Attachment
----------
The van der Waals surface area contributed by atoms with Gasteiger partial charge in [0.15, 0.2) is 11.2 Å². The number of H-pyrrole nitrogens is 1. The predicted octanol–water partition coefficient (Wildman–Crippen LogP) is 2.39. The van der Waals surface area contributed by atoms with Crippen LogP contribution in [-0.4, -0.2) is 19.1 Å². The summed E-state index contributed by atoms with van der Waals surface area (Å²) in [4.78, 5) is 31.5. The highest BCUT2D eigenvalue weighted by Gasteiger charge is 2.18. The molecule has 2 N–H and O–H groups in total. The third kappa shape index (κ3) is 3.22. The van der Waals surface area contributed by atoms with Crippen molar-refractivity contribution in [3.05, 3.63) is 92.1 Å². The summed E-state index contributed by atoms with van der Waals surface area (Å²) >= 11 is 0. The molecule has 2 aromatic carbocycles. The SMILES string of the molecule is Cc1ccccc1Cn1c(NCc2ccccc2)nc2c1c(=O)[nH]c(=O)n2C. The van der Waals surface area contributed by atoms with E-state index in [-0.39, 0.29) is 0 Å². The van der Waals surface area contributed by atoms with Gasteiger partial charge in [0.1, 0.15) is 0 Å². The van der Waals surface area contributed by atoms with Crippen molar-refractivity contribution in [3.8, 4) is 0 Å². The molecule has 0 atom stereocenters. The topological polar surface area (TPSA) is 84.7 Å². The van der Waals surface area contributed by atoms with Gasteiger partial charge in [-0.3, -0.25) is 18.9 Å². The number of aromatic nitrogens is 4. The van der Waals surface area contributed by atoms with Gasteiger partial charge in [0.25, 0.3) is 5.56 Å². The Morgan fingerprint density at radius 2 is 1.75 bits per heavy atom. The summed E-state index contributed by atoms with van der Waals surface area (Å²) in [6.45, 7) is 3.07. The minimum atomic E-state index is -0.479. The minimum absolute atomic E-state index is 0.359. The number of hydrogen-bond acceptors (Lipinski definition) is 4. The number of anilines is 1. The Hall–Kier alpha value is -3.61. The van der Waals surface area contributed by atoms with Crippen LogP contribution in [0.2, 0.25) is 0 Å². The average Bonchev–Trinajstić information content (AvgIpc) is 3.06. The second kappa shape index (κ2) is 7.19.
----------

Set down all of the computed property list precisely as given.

The van der Waals surface area contributed by atoms with Gasteiger partial charge in [0.15, 0.2) is 11.2 Å². The number of H-pyrrole nitrogens is 1. The predicted octanol–water partition coefficient (Wildman–Crippen LogP) is 2.39. The van der Waals surface area contributed by atoms with Crippen LogP contribution in [-0.4, -0.2) is 19.1 Å². The summed E-state index contributed by atoms with van der Waals surface area (Å²) in [4.78, 5) is 31.5. The highest BCUT2D eigenvalue weighted by Gasteiger charge is 2.18. The molecule has 2 N–H and O–H groups in total. The third kappa shape index (κ3) is 3.22. The van der Waals surface area contributed by atoms with Crippen molar-refractivity contribution in [3.05, 3.63) is 92.1 Å². The summed E-state index contributed by atoms with van der Waals surface area (Å²) >= 11 is 0. The molecule has 2 aromatic carbocycles. The SMILES string of the molecule is Cc1ccccc1Cn1c(NCc2ccccc2)nc2c1c(=O)[nH]c(=O)n2C. The van der Waals surface area contributed by atoms with E-state index in [-0.39, 0.29) is 0 Å². The van der Waals surface area contributed by atoms with Gasteiger partial charge in [0.1, 0.15) is 0 Å². The van der Waals surface area contributed by atoms with Crippen molar-refractivity contribution in [3.8, 4) is 0 Å². The molecule has 0 atom stereocenters. The topological polar surface area (TPSA) is 84.7 Å². The van der Waals surface area contributed by atoms with Gasteiger partial charge in [-0.3, -0.25) is 18.9 Å². The number of aromatic nitrogens is 4. The van der Waals surface area contributed by atoms with Gasteiger partial charge in [0.25, 0.3) is 5.56 Å². The Morgan fingerprint density at radius 2 is 1.75 bits per heavy atom. The summed E-state index contributed by atoms with van der Waals surface area (Å²) in [6.45, 7) is 3.07. The minimum atomic E-state index is -0.479. The minimum absolute atomic E-state index is 0.359. The number of hydrogen-bond acceptors (Lipinski definition) is 4. The number of anilines is 1. The Hall–Kier alpha value is -3.61. The van der Waals surface area contributed by atoms with Crippen LogP contribution in [0.2, 0.25) is 0 Å². The average Bonchev–Trinajstić information content (AvgIpc) is 3.06. The second kappa shape index (κ2) is 7.19.